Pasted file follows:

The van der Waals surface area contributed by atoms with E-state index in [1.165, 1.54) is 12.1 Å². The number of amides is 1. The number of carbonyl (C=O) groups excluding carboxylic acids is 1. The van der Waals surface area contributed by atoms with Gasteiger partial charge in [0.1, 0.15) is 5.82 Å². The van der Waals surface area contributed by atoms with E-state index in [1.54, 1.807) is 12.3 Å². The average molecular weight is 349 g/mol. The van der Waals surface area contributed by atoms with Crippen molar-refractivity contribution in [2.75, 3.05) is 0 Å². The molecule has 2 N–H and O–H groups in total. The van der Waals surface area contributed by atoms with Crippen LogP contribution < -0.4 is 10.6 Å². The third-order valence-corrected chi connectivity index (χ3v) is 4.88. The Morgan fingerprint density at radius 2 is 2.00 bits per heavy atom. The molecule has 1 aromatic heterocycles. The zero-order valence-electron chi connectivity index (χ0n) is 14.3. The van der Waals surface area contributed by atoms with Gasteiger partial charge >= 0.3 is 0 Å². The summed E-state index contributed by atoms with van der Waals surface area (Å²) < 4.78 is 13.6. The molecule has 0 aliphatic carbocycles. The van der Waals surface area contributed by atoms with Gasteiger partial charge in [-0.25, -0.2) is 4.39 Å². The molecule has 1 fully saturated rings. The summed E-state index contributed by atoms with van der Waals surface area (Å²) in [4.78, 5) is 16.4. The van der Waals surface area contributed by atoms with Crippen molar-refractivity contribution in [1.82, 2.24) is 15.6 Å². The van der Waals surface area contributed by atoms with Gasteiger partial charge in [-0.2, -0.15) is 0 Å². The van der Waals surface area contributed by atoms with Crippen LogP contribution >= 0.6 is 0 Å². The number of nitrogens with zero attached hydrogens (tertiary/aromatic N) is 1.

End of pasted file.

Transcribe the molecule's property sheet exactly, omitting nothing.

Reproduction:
The van der Waals surface area contributed by atoms with E-state index in [1.165, 1.54) is 12.1 Å². The number of amides is 1. The number of carbonyl (C=O) groups excluding carboxylic acids is 1. The van der Waals surface area contributed by atoms with Gasteiger partial charge in [0.1, 0.15) is 5.82 Å². The van der Waals surface area contributed by atoms with E-state index in [1.54, 1.807) is 12.3 Å². The average molecular weight is 349 g/mol. The van der Waals surface area contributed by atoms with Crippen molar-refractivity contribution in [2.75, 3.05) is 0 Å². The molecule has 2 N–H and O–H groups in total. The van der Waals surface area contributed by atoms with Crippen LogP contribution < -0.4 is 10.6 Å². The third-order valence-corrected chi connectivity index (χ3v) is 4.88. The Morgan fingerprint density at radius 2 is 2.00 bits per heavy atom. The molecule has 1 aromatic heterocycles. The zero-order valence-electron chi connectivity index (χ0n) is 14.3. The van der Waals surface area contributed by atoms with Gasteiger partial charge >= 0.3 is 0 Å². The summed E-state index contributed by atoms with van der Waals surface area (Å²) < 4.78 is 13.6. The molecule has 0 aliphatic carbocycles. The van der Waals surface area contributed by atoms with Gasteiger partial charge in [-0.25, -0.2) is 4.39 Å². The molecule has 1 fully saturated rings. The summed E-state index contributed by atoms with van der Waals surface area (Å²) in [4.78, 5) is 16.4. The van der Waals surface area contributed by atoms with Crippen molar-refractivity contribution in [1.82, 2.24) is 15.6 Å². The van der Waals surface area contributed by atoms with Gasteiger partial charge in [-0.2, -0.15) is 0 Å². The van der Waals surface area contributed by atoms with Crippen LogP contribution >= 0.6 is 0 Å². The number of nitrogens with zero attached hydrogens (tertiary/aromatic N) is 1.